As all of this plays out, we also watch Haven grapple with the imminent release of his elder brother, Elias, from a secure psychiatric hospital. Twenty years ago, Elias murdered the remainder of their family during a schizophrenic episode. Although he still harbors doubts as to whether he can forgive his sibling for ruining their childhood, Haven—ever determined to save lost souls—has agreed to take the man into his home while Elias acquaints himself with a world now unfamiliar to him. Robotham offers a split narrative here, delivering both Haven’s viewpoint on developments, and the perspective of 21-year-old Evie, whose skills as a “truth-seer,” someone who can tell when people are lying, will come in very handy as this tale progresses.

This may be the third Cyrus Haven novel (due for release in the States in February), but it reads like a standalone thriller, making it a reasonable entry point for anyone wishing to break into the series. Just beware: Lying Beside You is Robotham’s darkest work yet. It’s not for the faint of heart, but it might prove to be a strong contender for one or more of next year’s crime-fiction awards.

The Furies, by John Connolly (Hodder & Stoughton UK):

How is it possible that this book is the 20th to feature Portland, Maine, private investigator Charlie “Bird” Parker? It seems like just a few years ago (rather than 23!) that Irish journalist-turned-author Connolly welcomed into the world his disturbing debut novel, Every Dead Thing, for which he earned the Private Eye Writers of America’s Shamus Award—making him the first non-American to be so honored. Connolly has gone on since to prove he is no one-trick pony, concocting tales outside the limits of crime and mystery, and scoring prizes to encourage his audacity in trying new things.

The Furies is a coda, a continuation or rather an expansion of work he did during the modern plague we call COVID-19. It pairs two novellas. First comes The Sisters Strange, which Connolly wrote serially during the pandemic, rolling out 64 daily installments on his Web site, while his readers hunkered down inside their homes, fearful of the deadly, headline-grabbing contagion that spread around them. That tale introduces the eponymous Strange Sisters: Dolors and Ambar Strange, who operate a Portland coffee shop and both once romanced Raum Buker, an evil ex-con recently returned to town. A lumber company exec, now sweet on one of the sisters, wants Parker’s aid in protecting her from Buker. That assignment leads the P.I. to suspect Buker of involvement in a theft of valuable coins, which are connected to the murder of a collector found choked to death with his own ancient booty. The second novella, The Furies, has Parker employed by a mobster’s widow, who’s being harried by her husband’s ex-associates, because they think she knows the whereabouts of a good deal of stolen money.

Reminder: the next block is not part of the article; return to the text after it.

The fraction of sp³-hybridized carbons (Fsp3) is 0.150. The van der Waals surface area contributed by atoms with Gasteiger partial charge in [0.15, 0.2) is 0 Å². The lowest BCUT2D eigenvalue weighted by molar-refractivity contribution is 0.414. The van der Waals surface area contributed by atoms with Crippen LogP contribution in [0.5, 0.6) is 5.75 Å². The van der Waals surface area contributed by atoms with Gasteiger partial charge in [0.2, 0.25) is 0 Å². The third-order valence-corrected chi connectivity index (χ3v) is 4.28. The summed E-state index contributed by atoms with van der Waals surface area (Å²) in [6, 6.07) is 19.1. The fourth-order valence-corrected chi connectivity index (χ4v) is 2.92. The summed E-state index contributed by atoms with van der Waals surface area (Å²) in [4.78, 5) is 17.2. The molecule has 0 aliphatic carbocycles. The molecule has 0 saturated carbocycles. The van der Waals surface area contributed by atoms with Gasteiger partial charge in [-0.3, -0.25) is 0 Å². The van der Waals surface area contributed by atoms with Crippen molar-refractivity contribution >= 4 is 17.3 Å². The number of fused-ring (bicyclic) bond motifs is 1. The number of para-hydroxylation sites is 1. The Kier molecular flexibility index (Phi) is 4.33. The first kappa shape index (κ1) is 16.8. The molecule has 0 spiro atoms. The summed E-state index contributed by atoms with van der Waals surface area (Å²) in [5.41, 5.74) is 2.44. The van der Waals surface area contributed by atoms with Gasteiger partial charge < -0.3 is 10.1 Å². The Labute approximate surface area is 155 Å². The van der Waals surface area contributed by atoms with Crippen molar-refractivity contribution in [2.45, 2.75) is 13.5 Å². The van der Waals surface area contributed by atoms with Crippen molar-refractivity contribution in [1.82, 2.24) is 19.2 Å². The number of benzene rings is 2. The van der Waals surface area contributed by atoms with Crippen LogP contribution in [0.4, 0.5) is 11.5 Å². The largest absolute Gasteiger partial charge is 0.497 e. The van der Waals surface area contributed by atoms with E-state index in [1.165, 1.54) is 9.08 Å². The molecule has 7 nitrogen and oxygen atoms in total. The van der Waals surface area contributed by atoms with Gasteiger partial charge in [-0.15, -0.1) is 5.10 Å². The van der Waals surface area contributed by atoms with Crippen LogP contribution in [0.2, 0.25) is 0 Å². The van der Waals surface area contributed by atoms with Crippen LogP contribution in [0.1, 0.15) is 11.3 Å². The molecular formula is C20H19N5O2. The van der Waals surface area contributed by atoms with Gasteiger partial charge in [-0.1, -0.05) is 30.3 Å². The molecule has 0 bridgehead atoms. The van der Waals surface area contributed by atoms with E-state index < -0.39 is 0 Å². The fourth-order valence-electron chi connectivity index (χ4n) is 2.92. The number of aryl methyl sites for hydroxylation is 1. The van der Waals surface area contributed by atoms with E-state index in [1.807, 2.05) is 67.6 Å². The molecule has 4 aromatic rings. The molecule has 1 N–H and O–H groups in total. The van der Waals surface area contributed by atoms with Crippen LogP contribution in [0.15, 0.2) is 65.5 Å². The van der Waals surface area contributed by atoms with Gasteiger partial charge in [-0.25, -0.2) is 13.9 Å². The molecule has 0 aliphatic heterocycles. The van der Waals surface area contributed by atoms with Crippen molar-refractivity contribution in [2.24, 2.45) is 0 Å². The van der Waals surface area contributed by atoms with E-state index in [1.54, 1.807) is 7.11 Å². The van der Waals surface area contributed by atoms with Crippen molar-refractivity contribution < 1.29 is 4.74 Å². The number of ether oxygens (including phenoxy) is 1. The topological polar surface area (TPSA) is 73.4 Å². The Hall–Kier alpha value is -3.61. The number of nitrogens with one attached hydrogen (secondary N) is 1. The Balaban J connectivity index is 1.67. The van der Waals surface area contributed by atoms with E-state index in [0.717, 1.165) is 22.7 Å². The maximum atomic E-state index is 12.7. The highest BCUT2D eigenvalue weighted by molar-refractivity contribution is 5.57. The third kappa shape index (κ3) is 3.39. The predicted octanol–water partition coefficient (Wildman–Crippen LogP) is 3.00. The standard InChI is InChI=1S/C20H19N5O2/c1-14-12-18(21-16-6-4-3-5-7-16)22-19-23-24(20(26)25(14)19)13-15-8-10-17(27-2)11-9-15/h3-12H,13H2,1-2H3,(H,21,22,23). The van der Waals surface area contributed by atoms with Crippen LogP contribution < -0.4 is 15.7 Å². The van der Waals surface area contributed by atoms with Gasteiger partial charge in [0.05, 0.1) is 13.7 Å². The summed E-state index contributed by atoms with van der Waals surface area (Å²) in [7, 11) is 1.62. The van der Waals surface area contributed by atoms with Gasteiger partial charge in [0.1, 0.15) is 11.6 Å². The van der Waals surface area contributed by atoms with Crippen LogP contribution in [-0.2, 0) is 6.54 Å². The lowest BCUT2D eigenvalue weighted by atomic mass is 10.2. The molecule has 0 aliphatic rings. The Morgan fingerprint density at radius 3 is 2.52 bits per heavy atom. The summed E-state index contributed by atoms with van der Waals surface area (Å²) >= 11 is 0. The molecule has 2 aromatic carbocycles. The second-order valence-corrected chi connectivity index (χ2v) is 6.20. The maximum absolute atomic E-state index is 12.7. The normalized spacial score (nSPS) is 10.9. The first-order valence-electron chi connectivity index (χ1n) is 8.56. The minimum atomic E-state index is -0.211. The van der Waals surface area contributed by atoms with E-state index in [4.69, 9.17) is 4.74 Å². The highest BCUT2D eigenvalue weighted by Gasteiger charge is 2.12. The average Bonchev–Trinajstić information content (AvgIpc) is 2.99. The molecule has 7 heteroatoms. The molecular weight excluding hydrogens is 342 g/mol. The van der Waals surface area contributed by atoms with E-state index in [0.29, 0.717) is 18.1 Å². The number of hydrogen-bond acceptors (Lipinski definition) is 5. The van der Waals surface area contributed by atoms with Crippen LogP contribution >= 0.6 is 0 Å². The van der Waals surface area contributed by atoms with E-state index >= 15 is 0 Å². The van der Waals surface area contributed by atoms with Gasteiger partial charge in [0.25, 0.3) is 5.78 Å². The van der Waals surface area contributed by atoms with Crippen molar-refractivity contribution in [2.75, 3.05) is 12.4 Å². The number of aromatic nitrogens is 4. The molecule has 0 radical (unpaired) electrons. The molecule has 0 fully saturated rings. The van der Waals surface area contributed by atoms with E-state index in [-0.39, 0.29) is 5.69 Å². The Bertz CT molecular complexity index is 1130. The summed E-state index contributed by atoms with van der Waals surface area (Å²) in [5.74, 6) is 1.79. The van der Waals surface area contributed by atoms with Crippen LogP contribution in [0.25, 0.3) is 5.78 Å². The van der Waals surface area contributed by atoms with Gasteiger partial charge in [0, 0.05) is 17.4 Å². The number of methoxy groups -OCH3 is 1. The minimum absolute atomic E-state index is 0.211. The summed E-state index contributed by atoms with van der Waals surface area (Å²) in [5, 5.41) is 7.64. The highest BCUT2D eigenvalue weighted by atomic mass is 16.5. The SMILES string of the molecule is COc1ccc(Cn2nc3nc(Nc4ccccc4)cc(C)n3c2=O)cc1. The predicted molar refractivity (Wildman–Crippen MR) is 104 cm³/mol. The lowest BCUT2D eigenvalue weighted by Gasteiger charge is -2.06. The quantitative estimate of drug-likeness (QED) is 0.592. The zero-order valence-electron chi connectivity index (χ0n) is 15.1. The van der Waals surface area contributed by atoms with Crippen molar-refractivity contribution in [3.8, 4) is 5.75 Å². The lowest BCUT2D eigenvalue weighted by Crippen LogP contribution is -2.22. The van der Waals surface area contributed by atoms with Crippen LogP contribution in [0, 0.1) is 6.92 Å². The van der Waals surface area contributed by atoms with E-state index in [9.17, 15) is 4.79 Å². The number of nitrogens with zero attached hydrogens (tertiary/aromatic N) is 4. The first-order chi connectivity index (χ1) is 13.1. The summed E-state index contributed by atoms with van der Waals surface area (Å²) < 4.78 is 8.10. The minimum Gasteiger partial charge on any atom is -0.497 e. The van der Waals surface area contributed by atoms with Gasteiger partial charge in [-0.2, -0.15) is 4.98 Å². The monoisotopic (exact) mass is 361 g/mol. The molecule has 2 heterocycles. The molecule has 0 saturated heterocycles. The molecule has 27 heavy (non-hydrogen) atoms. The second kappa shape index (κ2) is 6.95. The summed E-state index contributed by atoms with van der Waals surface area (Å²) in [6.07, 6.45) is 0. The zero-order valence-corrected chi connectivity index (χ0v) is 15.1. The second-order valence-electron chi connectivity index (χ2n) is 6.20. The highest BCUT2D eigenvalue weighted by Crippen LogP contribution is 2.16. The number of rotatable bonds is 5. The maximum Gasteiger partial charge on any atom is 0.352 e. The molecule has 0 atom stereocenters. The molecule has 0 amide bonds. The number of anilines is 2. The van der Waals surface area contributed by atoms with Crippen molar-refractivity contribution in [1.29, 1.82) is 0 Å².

These twinned narrative works share a sense of claustrophobia, a decided air of urgency, and a feeling of doom, thankfully leavened to some degree by the presence of Parker sidekicks Angel, Louis, and the Fulci Brothers. As ever, Connolly evokes the supernatural in his stories, and his use of language paints pictures in the mind that may occasionally leave the reader in a fugue-like state. Odious characters come and go, rubbing shoulders with the innocent, but all the while the reader is forced into contemplation as the narratives progress. Anyone interested in dark yarns outside the traditional boundaries of crime fiction should give Connolly’s Parker outings a try.

The Accomplice, by Steve Cavanagh (Orion UK):

Make no mistake: this is not your average serial-killer novel. First off, the repeat offender—identified as ex-hedge fund manager Daniel Miller, better known by his appellation, The Sandman (a reference to his grotesque modus operandi)—has been horribly successful, taking almost 20 lives in just over a year’s time. Second, he’s vanished from view despite a frantic FBI manhunt. As the media ramp up pressure on New York law-enforcement agencies to do more in ending this murder spree, a decision is made to arrest and prosecute Miller’s wife, Carrie, despite her protestations that she doesn’t know what her husband is up to and can’t say where he is.

With public opinion and the wheels of the U.S. legal system determined to incarcerate Carrie as her husband’s willing abettor, New York City-based con man-turned-attorney Eddie Flynn (last seen in 2021’s The Devil’s Advocate) is asked by Carrie’s family lawyer to take over her defense. As we all know by now, Flynn only accepts clients he’s convinced are innocent, no matter what crucial evidence seems stacked against them. It takes some convincing before he accepts Carrie Miller’s case, especially as there are only days left before her trial commences, but he finally believes her. And then, once he signs on as her advocate, things really get dicey. Carrie’s husband, still in the wind and not at all hesitant to employ violence, learns of her predicament and comes out of hiding in order to hunt down prosecution witnesses and apply unpleasant pressure on Flynn to secure his wife’s release.

The Accomplice’s engaging premise—its “hook”—makes it one of 2022’s best crime novels. Multiple narrative threads are presented and wound together in deliberately unsettling fashion, until Northern Irish lawyer/novelist Steve Cavanagh (aka Stephen Mearns) finally untangles them for readers, delivering a whiplash climax. To call this thriller “fast paced” is to do it—pardon the pun—an injustice, because the narrative velocity is light-speed. However, packed within its pages are deeper themes and meticulous research that provoke thought and insight as to the relationship between good and evil.

Other 2022 Favorites: The Book of the Most Precious Substance, by Sara Gran (Faber and Faber UK).